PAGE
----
From Foreign Policy, human rights groups are rightly outraged about China’s abysmal record, but it is foolhardy to treat a rising superpower like a tin-pot dictatorship — sometimes, a little pragmatism goes a long way; and you’ve heard the frightening statistics, seen the riots, and watched the food lines grow across the world: Have we entered some kind of permanent Malthusian trap? From LiveScience, here are 10 things you didn't know about you; and a look at the top 10 worst hereditary conditions. Anyone who dreams of a "classless society" may be disheartened by the results of a brain-scanning study. When does kinky porn become illegal? Jonathan Franzen says Michiko Kakutani is "the stupidest person in New York City". The introduction to Impossible? Surprising Solutions to Counterintuitive Conundrums by Julian Havil. From The Washington Monthly, an idea whose time has gone: Conservatives abandon their support for school vouchers; a look at why a resurgent labor movement is closer than you think; and how to dump the Electoral College without changing the Constitution. In her new book Wild Nights!, Joyce Carol Oates takes on the (largely male) Western literary canon. From Wired, a look at how websites go crazy tracking urban eccentrics. Hurdles on J Street: America's new liberal Israel lobby could change the middle east debate in Washington, but it faces major obstacles.
From City Journal, six authors recall a spring that shook the world, May 1968: 40 years later. Martin Amis is feeling vulnerable: The once-bilious author talks about life as an "Islamismophobe". It's one small step for chumps in my brave new world: The trend among historians these days is to write histories of abstract concepts. More on The Uses and Abuses of History by Margaret MacMillan (and an interview). From Der Spiegel, a look at how Josef Fritzl created his regime of terror. A review of The Age of Reagan: A History, 1974-2008 by Sean Wilentz (and an interview); a review of Reclaiming Conservatism: How a Great American Political Movement Got Lost—And How It Can Find Its Way Back by Mickey Edwards. A review of Pure Goldwater by John W. Dean and Barry Goldwater Jr. and Flying High by William F. Buckley Jr. (and more). A review of Strictly Right: William F. Buckley Jr. and the American Conservative Movement by Linda Bridges and John R. Coyne, Jr.; and Cancel Your Own Goddam Subscription by William F. Buckley, Jr. If gang violence was an infectious disease, how would you stop it? A Chicago epidemiologist thinks he has the answer. Amy Rosenberg reviews Etgar Keret’s The Girl on the Fridge. Where do all the neurotics live? On the East Coast, of course — a psychological tour of the United States, in five maps.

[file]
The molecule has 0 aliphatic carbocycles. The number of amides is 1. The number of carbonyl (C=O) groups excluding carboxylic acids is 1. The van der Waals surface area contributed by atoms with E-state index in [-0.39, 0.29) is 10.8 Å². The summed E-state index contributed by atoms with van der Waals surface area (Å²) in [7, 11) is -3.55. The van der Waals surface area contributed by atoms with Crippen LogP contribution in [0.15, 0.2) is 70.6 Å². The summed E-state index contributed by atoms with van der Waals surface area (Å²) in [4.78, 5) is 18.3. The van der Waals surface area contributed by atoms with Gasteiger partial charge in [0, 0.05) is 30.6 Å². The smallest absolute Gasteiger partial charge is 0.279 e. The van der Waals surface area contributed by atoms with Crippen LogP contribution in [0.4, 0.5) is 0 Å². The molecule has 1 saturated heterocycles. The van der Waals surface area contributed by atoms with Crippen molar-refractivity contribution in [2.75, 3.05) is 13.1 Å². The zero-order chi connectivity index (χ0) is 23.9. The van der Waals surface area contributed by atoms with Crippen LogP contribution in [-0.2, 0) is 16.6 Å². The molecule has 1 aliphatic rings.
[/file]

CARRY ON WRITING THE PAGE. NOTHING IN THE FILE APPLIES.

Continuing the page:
From Dissent, an essay on private equity and public good; and who’s afraid of Friedrich Hayek? A look at the obvious truths and mystical fallacies of a hero of the Right; and an article on the “Duke” and democracy: On John Wayne. From The New Yorker, who says big ideas are rare? Malcolm Gladwell on Nathan Myhrvold’s breakthrough factory; James Surowiecki on Toyota’s self-improvement system; and does technology drive history? A review of The Power Makers: Steam, Electricity, and the Men Who Invented Modern America by Maury Klein; and A Culture of Improvement: Technology and the Western Millennium by Robert Friedel. A review of Maps and Legends Reading and Writing Along the Borderlands by Michael Chabon. The National Book Critics Circle announces the Spring 2008 NBCC Good Reads List. Lenora Todaro reviews Gary Amdahl’s I Love Death: Two Novellas. From World Net Daily, David Kupelian on how Hillary will lead America into hell. Here are the juiciest bits from Carol Felsenthal's Clinton in Exile. Will John McCain undo a half-century of US-led internationalism? Why McCain’s big idea, a summit of the world’s democracies, is a bad idea. Damon Linker on how the Christian Right has damaged America. What Paul Pierce's hand gesture — and his $25,000 fine — say about the fast-evolving world of gang signs.